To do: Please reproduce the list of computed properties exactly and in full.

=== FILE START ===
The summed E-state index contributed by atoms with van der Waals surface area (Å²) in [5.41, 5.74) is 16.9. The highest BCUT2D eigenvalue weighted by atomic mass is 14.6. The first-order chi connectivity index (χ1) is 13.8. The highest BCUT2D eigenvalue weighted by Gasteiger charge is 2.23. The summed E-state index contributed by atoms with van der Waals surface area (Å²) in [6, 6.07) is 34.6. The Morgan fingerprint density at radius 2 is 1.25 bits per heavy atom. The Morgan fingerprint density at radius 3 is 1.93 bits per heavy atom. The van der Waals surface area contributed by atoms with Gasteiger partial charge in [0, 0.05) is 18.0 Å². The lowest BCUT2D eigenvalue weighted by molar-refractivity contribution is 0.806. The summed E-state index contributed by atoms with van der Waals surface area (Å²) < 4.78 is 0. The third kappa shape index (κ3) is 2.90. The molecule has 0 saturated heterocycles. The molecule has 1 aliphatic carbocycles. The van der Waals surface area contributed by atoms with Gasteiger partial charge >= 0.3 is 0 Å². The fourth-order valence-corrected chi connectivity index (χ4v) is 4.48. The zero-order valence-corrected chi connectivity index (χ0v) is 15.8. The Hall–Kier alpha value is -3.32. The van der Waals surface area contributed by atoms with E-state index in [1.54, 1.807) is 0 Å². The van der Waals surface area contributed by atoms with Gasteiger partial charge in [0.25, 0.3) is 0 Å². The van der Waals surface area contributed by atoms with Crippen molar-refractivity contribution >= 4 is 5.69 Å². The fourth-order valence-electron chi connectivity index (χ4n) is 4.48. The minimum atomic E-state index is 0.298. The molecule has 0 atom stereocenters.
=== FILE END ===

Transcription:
The summed E-state index contributed by atoms with van der Waals surface area (Å²) in [5.41, 5.74) is 16.9. The highest BCUT2D eigenvalue weighted by atomic mass is 14.6. The first-order chi connectivity index (χ1) is 13.8. The highest BCUT2D eigenvalue weighted by Gasteiger charge is 2.23. The summed E-state index contributed by atoms with van der Waals surface area (Å²) in [6, 6.07) is 34.6. The Morgan fingerprint density at radius 2 is 1.25 bits per heavy atom. The Morgan fingerprint density at radius 3 is 1.93 bits per heavy atom. The van der Waals surface area contributed by atoms with Gasteiger partial charge in [0, 0.05) is 18.0 Å². The lowest BCUT2D eigenvalue weighted by molar-refractivity contribution is 0.806. The summed E-state index contributed by atoms with van der Waals surface area (Å²) < 4.78 is 0. The third kappa shape index (κ3) is 2.90. The molecule has 0 saturated heterocycles. The molecule has 1 aliphatic carbocycles. The van der Waals surface area contributed by atoms with Gasteiger partial charge >= 0.3 is 0 Å². The fourth-order valence-corrected chi connectivity index (χ4v) is 4.48. The zero-order valence-corrected chi connectivity index (χ0v) is 15.8. The Hall–Kier alpha value is -3.32. The van der Waals surface area contributed by atoms with E-state index in [1.54, 1.807) is 0 Å². The van der Waals surface area contributed by atoms with Gasteiger partial charge in [0.25, 0.3) is 0 Å². The van der Waals surface area contributed by atoms with Crippen molar-refractivity contribution >= 4 is 5.69 Å². The fourth-order valence-electron chi connectivity index (χ4n) is 4.48. The minimum atomic E-state index is 0.298. The molecule has 0 atom stereocenters.